Uveitis is a major and common cause of visual disability. Recent studies have shown that Th17 cells are implicated in the pathogenesis of this serious intraocular disorder. Activated T cells express an inducible costimulatory molecule called OX40, and OX40 in turn promotes the activation and proliferation of these lymphocytes. Nevertheless, it is unclear whether OX40 plays a vital role in enhancing the effector function of Th17 cells as well as the severity of uveitis. In this study, we demonstrated an increase of OX40 transcription in ovalbumin-induced uveitis, whereas anti-OX40L antibody substantially inhibited the antigen-specific ocular inflammation. Next, results from flow cytometry showed that activated Th17 cells expressed OX40, and OX40-activating antibody significantly augmented the production of Th17 cytokines in vitro. To validate the impact of OX40 in vivo, we stimulated ovalbumin-specific T cells with the OX40-activating antibody. Compared to donor cells without OX40 activation, adoptive transfer of OX40-stimulated lymphocytes elicited more severe ocular inflammation. Furthermore, an interleukin-17-neutralizing antibody attenuated OX40-mediated uveitis. In conclusion, our findings suggest that activation of OX40 augments Th17 cell function and thereby contributes to ocular inflammation. This study thus enhances our knowledge of costimulatory molecule-mediated immunopathological mechanisms of uveitis and suggests a future therapeutic strategy to treat uveitis by the targeting of OX40.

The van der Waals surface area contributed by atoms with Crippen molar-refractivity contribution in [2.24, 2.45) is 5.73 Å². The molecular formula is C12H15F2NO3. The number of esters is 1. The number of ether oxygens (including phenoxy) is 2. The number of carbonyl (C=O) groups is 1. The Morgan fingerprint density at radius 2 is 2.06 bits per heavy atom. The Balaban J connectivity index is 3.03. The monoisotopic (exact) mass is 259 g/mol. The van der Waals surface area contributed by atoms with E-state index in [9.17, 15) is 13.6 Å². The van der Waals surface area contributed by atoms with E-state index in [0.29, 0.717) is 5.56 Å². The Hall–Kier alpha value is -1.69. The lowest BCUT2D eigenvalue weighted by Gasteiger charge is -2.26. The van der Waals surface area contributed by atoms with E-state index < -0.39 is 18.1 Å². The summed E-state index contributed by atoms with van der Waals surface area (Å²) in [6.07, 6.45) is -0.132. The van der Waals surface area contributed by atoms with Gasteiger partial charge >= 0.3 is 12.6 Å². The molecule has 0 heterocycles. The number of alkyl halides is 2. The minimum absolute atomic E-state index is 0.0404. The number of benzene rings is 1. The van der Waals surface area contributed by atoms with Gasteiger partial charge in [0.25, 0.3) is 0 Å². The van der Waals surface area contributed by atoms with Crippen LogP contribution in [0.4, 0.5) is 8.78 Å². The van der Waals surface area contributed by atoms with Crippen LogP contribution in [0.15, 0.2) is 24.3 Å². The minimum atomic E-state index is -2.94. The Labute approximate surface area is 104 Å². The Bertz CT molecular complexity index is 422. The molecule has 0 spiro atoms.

ASJC Scopus subject areas
- Pathology and Forensic Medicine